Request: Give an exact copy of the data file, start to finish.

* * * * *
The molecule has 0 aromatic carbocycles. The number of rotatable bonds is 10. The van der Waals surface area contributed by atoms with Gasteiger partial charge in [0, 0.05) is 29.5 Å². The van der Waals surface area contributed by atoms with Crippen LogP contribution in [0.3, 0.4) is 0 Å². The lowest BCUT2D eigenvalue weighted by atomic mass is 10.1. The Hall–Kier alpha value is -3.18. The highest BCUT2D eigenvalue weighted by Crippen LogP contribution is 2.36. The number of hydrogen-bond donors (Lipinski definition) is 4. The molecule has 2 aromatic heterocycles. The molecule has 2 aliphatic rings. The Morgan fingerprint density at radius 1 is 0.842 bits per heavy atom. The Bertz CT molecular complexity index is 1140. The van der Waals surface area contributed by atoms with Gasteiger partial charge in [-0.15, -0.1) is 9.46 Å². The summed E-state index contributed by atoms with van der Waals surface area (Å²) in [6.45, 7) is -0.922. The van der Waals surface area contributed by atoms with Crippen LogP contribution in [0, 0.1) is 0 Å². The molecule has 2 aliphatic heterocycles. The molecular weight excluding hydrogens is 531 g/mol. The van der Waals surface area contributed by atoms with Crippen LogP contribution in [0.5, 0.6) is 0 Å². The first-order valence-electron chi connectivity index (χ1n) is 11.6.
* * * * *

The molecule has 0 aromatic carbocycles. The number of rotatable bonds is 10. The van der Waals surface area contributed by atoms with Gasteiger partial charge in [0, 0.05) is 29.5 Å². The van der Waals surface area contributed by atoms with Crippen LogP contribution in [0.3, 0.4) is 0 Å². The lowest BCUT2D eigenvalue weighted by atomic mass is 10.1. The Hall–Kier alpha value is -3.18. The highest BCUT2D eigenvalue weighted by Crippen LogP contribution is 2.36. The number of hydrogen-bond donors (Lipinski definition) is 4. The molecule has 2 aromatic heterocycles. The molecule has 2 aliphatic rings. The Morgan fingerprint density at radius 1 is 0.842 bits per heavy atom. The Bertz CT molecular complexity index is 1140. The van der Waals surface area contributed by atoms with Gasteiger partial charge in [-0.15, -0.1) is 9.46 Å². The summed E-state index contributed by atoms with van der Waals surface area (Å²) in [6.45, 7) is -0.922. The van der Waals surface area contributed by atoms with Crippen LogP contribution in [0, 0.1) is 0 Å². The molecule has 2 aliphatic heterocycles. The molecular weight excluding hydrogens is 531 g/mol. The van der Waals surface area contributed by atoms with Crippen LogP contribution in [0.5, 0.6) is 0 Å². The first-order valence-electron chi connectivity index (χ1n) is 11.6.